This evening I decided to finally put some effort into my song for the latest Monome Community Remix Project.  The deadline is fast approaching and I haven’t put enough focus towards it.  This one is the seventh of the remix projects and the theme of this one is toys.  Everyone uploaded a sample of a toy making noises and we all have to make music out of it.  Well, tonight I was reminded once again of why the monome and it’s applications combine to create some kind of super-force in music creation.  All I knew going into this one tonight was that I wanted to use a monome app that I hadn’t used in a long time called Tintinnabulome.  Not only is it the hardest monome app to pronounce it’s also a tough one to describe.  It’s, in its most basic form, an arpeggiator.  It’s described on the monome site as “a modal arpeggiator fitted to the decoupled grid of the monome”.  All I know is that it makes beautiful music.

Oh yes, and the monome you see in the pictures above is my first monome which I made from the kit. The all wood faceplate was a bitch to create.


Click here to see a video of the application in action.


This post should also be partly about praising a man named Mathew Davidson, known on the net as Stretta.  He is the guy that developed Tintinnabulome as well as a grip of other powerful monome applications.  He is like a wizard or something.  Everything he produces has a very high quality of design to it.  His music as well is inspired and some of the best analog synth stuff I’ve found on the net.  Check out his blog if you have the time, it’s extremely insightful in a variety of ways.


Finally, I thought I’d demonstrate why the monome = magic by taking you through my process with a group of sound files.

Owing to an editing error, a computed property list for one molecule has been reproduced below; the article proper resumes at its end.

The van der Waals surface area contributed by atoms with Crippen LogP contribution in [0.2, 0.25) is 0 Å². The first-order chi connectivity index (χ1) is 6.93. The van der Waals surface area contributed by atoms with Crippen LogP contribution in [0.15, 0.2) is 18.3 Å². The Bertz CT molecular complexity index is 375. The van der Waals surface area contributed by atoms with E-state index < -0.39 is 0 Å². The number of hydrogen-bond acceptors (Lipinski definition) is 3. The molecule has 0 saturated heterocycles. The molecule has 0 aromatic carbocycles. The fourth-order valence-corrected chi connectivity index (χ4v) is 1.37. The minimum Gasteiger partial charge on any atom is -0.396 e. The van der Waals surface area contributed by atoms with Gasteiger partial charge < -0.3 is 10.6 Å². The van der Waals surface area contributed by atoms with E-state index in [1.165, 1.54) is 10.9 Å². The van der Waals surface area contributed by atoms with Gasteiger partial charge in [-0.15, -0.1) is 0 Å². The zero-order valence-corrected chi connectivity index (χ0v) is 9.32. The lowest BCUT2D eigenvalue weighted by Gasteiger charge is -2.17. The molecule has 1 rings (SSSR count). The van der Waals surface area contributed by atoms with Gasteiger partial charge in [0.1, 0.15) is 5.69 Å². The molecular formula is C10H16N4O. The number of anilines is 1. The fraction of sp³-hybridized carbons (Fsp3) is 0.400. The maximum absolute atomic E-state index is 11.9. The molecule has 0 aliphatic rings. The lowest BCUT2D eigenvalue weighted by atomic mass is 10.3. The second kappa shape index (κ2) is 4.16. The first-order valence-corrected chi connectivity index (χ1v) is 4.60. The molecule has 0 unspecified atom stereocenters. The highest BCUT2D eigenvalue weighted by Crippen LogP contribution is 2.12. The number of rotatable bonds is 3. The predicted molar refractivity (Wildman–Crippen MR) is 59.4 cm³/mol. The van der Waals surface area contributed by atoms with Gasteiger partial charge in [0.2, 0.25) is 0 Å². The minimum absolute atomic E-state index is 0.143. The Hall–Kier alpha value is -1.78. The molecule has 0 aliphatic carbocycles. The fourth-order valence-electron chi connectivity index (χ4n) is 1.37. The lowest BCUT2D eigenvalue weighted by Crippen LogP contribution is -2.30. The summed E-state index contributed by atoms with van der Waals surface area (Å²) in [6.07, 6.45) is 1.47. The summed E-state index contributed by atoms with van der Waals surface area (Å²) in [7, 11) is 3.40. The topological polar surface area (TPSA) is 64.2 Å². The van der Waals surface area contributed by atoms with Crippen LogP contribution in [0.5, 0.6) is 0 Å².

1.  To begin with click and play the first track in the music player below to hear the original sample that I used.  A funny sounding toy.


2.  Click and play the second track to hear the snippet that I ultimately edited out of the original sample to use.  Just a blip, basically.


3.  Then I took that little blip and placed it into an Ableton sampler so that it could be pitch shifted with a keyboard.  I duplicated that sampler and created four instances of it.  Then I turned on the monome and plugged Tintinnabulome into those samplers.  Within a matter of two hours I had the little tune you can hear on track three!  I found myself getting lost in all of the musical possibilities.  All of the sounds you hear in the song except for the drums come from that little blip in track 2.  Awesome.


Thank you, Stretta.  Thank you, monome.


Original Sample
Just a snip from the sample
The Results with the Monome

2 Replies to “Day 102 / Why Monome = Magic

  1. tetramorph

    what a great tintinn track!
    Love to hear the way folks use this great app!
    Thanks for your blog, thanks for using tintinn, and thanks for sharing!

  2. The B-Roll

    Thanks Tetramorph. Yeah, tintinn is perhaps the best compositional app on the monome. Thanks for the comment!

Comments are closed.